Famously, Hattie’s answer is to compare effect sizes with the average effect size of 0.4. I am a little sceptical about such a cut-off point, but I would suggest that we have every reason to consider effects that are of the order of this “hingepoint” or less to be unproven even when statistically significant.
2) In the absence of decent empirical evidence, the next best thing is the evidence from experimental psychology. To ignore this on the basis of education research, which is usually of a much lower standard, strikes me as a mistake and undermines any claim to be “evidence-based”. There is an exploration of this argument here.
3) The EEF report includes both evidence from studies and opinions which are not clearly drawing upon, and sometimes contradicts, the studies.
Gilbert’s blog ignores these problems, but exploits the third so as to sometime quote from the research conclusions, and sometimes quote from the opinions accompanying them, according to whichever one contradicts the government. For these reasons much of his “evidence” soon seems to be less than convincing when under scrutiny and I will address them each in turn.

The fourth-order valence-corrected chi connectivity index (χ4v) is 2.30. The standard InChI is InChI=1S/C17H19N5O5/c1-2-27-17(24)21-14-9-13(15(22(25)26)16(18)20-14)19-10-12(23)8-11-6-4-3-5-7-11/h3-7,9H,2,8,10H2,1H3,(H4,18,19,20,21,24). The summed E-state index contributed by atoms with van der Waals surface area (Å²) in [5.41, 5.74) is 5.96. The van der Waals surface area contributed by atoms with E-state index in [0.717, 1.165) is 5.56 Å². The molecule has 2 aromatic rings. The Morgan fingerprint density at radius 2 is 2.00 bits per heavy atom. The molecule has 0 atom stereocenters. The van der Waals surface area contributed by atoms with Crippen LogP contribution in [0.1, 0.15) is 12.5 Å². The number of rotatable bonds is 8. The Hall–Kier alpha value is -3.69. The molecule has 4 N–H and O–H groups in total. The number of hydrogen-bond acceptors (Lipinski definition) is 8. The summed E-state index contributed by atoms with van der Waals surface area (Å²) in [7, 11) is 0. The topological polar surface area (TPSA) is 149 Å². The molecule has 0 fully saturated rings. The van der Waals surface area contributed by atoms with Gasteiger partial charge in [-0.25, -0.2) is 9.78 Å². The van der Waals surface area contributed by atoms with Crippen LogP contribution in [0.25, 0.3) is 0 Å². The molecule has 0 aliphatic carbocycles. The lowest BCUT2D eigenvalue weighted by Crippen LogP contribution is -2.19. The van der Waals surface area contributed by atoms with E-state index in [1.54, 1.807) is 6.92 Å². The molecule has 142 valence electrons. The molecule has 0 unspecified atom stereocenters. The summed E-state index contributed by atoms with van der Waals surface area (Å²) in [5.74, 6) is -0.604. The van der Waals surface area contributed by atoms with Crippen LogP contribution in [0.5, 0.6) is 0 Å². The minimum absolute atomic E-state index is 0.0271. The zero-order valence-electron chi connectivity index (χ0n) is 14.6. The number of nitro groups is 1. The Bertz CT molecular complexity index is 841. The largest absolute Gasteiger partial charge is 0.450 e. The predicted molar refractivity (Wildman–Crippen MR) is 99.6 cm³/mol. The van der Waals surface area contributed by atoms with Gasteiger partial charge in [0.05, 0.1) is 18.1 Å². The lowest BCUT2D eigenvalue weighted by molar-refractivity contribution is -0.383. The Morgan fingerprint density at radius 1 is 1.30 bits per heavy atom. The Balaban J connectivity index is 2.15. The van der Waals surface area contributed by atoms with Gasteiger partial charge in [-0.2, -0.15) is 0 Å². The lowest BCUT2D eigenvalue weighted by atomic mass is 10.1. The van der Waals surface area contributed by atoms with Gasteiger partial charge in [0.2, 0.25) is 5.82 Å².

Claim 1: Ability grouping harms middle and low attainers.
This is a classic among educational ideologues. I have lost count of the number of times I’ve heard it claimed that this is what all the evidence shows by someone who promptly discovers that they cannot find the evidence in question. While I am yet to do a full review of the evidence myself I can point out that this particular claim is made by the EEF authors on the basis of 4 meta-analyses. 2 of them found a small positive effect for ability grouping. The one that found the largest negative effect (-0.12) for low attainers, according to their own description, actually found a positive effect for homogeneous grouping of +0.12. Given Hattie’s observations about how education research usually finds a positive effect (and a bigger one than this) inverting the result seems unfair. Also, all these meta-analyses are from the 80s and 90s meaning one of the most rigorous bits of education research on ability grouping isn’t included.
Claim 2: There is no evidence for the benefits of school uniform.
This may be an accurate description of the research, but given that elsewhere the opinions of the EEF authors are quoted as evidence it seems a little odd that it has been ignored that they go on to say:
When combined with the development of a school ethos and the improvement of behaviour and discipline, the introduction or enforcement of a school uniform can be successfully included as part of this process.